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Thyroid Cancer Treatment (Professional) (cont.)

Stage III Papillary and Follicular Thyroid Cancer

Standard treatment options:

  1. Total thyroidectomy plus removal of involved lymph nodes or other sites of extrathyroid disease.
  2. I131 ablation following total thyroidectomy if the tumor demonstrates uptake of this isotope.[1]
  3. External-beam radiation therapy if I131 uptake is minimal.[2]

Current Clinical Trials

Check for U.S. clinical trials from NCI's list of cancer clinical trials that are now accepting patients with stage III papillary thyroid cancer and stage III follicular thyroid cancer. The list of clinical trials can be further narrowed by location, drug, intervention, and other criteria.

General information about clinical trials is also available from the NCI Web site.

References:

  1. Beierwaltes WH, Rabbani R, Dmuchowski C, et al.: An analysis of "ablation of thyroid remnants" with I-131 in 511 patients from 1947-1984: experience at University of Michigan. J Nucl Med 25 (12): 1287-93, 1984.
  2. Simpson WJ, Carruthers JS: The role of external radiation in the management of papillary and follicular thyroid cancer. Am J Surg 136 (4): 457-60, 1978.

Stage IV Papillary and Follicular Thyroid Cancer

The most common sites of metastases are lymph nodes, lung, and bone. Treatment of lymph node metastases alone is often curative. Treatment of distant metastases is usually not curative but may produce significant palliation.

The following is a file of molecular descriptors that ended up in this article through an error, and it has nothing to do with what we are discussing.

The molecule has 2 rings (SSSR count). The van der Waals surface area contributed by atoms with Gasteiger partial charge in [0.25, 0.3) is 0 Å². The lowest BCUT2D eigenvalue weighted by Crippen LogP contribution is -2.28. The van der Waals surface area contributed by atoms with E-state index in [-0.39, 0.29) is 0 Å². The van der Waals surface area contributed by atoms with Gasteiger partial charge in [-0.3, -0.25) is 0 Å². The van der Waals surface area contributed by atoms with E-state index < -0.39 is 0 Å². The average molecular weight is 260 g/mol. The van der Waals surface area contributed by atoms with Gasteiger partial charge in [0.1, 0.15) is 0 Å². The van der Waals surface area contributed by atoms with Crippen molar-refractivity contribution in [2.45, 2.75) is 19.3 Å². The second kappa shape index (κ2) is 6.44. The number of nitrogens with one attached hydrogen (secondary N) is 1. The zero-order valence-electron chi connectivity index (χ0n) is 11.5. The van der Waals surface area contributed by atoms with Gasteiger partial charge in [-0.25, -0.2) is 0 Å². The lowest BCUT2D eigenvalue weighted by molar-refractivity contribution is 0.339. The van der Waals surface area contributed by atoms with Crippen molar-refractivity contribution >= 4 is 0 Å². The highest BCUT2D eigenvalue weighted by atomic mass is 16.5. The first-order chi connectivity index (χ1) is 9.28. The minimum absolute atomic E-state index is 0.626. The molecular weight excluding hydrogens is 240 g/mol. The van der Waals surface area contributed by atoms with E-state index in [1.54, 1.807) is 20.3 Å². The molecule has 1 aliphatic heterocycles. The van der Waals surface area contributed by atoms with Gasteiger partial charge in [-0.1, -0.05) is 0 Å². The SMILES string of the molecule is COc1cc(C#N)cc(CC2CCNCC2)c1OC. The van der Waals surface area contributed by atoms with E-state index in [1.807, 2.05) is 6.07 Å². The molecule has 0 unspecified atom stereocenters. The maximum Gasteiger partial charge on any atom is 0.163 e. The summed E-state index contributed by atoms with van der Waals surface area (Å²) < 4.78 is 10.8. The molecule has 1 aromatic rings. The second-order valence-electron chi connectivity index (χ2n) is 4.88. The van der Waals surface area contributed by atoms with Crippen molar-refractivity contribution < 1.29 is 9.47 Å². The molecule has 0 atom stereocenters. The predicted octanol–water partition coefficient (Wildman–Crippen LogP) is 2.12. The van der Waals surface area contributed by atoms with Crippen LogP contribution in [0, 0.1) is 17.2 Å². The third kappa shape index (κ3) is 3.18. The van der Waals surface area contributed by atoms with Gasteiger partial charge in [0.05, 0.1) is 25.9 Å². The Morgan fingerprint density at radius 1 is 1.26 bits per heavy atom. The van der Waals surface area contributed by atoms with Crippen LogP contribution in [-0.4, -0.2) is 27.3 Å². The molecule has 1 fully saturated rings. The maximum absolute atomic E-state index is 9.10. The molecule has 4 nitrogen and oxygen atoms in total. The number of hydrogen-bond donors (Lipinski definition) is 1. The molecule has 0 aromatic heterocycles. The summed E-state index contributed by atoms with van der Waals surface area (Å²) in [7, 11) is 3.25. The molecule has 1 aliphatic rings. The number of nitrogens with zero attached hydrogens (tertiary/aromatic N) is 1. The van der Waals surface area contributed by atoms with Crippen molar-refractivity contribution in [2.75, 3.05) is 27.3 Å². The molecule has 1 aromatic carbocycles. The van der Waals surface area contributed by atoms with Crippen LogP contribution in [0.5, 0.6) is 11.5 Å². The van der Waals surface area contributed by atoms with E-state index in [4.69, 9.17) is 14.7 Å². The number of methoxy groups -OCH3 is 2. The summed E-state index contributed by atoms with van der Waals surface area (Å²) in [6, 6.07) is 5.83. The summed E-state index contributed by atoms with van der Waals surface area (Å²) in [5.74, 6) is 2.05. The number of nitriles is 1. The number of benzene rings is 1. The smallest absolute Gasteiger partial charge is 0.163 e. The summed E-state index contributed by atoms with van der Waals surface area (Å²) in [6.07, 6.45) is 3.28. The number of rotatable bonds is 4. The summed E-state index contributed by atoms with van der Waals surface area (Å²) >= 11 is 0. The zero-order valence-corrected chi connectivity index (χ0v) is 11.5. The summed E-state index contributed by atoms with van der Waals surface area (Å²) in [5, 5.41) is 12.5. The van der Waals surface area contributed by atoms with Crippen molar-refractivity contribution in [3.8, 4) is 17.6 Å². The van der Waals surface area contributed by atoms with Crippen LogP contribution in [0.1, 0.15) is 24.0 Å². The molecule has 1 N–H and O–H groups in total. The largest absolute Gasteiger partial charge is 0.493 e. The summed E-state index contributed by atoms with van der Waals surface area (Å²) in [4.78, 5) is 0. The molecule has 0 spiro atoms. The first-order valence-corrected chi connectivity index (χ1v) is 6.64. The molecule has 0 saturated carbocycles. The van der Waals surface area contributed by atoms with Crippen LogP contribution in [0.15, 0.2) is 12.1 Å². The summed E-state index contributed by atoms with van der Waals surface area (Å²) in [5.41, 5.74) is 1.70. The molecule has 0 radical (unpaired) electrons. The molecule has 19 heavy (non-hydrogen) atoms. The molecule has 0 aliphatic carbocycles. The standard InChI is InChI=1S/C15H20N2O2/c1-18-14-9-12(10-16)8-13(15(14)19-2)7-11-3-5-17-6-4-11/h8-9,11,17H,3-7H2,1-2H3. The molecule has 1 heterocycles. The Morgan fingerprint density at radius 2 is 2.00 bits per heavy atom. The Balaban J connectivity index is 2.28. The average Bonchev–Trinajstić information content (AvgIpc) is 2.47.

Standard treatment options:

  1. I131: Metastases that demonstrate uptake of this isotope may be ablated by therapeutic doses of I131.
  2. External-beam radiation therapy for patients with localized lesions that are unresponsive to I131.[1]
  3. Resection of limited metastases, especially symptomatic metastases, should be considered when the tumor has no uptake of I131.
  4. Thyroid-stimulating hormone suppression with thyroxine is also effective in many lesions not sensitive to I131.

Patients unresponsive to I131 should also be considered candidates for clinical trials testing new approaches to this disease.

Treatment options under clinical evaluation:

  • Clinical trials evaluating new treatment approaches to this disease should also be considered for these patients. Chemotherapy has been reported to produce occasional complete responses of long duration.[2,3,4] Oral inhibitors of vascular endothelial growth-factor receptors are under clinical evaluation.[5][Level of evidence: 2Dii]

Current Clinical Trials

Check for U.S. clinical trials from NCI's list of cancer clinical trials that are now accepting patients with stage IV papillary thyroid cancer and stage IV follicular thyroid cancer. The list of clinical trials can be further narrowed by location, drug, intervention, and other criteria.

General information about clinical trials is also available from the NCI Web site.

References:

  1. Simpson WJ, Carruthers JS: The role of external radiation in the management of papillary and follicular thyroid cancer. Am J Surg 136 (4): 457-60, 1978.
  2. Gottlieb JA, Hill CS Jr, Ibanez ML, et al.: Chemotherapy of thyroid cancer. An evaluation of experience with 37 patients. Cancer 30 (3): 848-53, 1972.
  3. Harada T, Nishikawa Y, Suzuki T, et al.: Bleomycin treatment for cancer of the thyroid. Am J Surg 122 (1): 53-7, 1971.
  4. Shimaoka K, Schoenfeld DA, DeWys WD, et al.: A randomized trial of doxorubicin versus doxorubicin plus cisplatin in patients with advanced thyroid carcinoma. Cancer 56 (9): 2155-60, 1985.
  5. Sherman SI, Wirth LJ, Droz JP, et al.: Motesanib diphosphate in progressive differentiated thyroid cancer. N Engl J Med 359 (1): 31-42, 2008.
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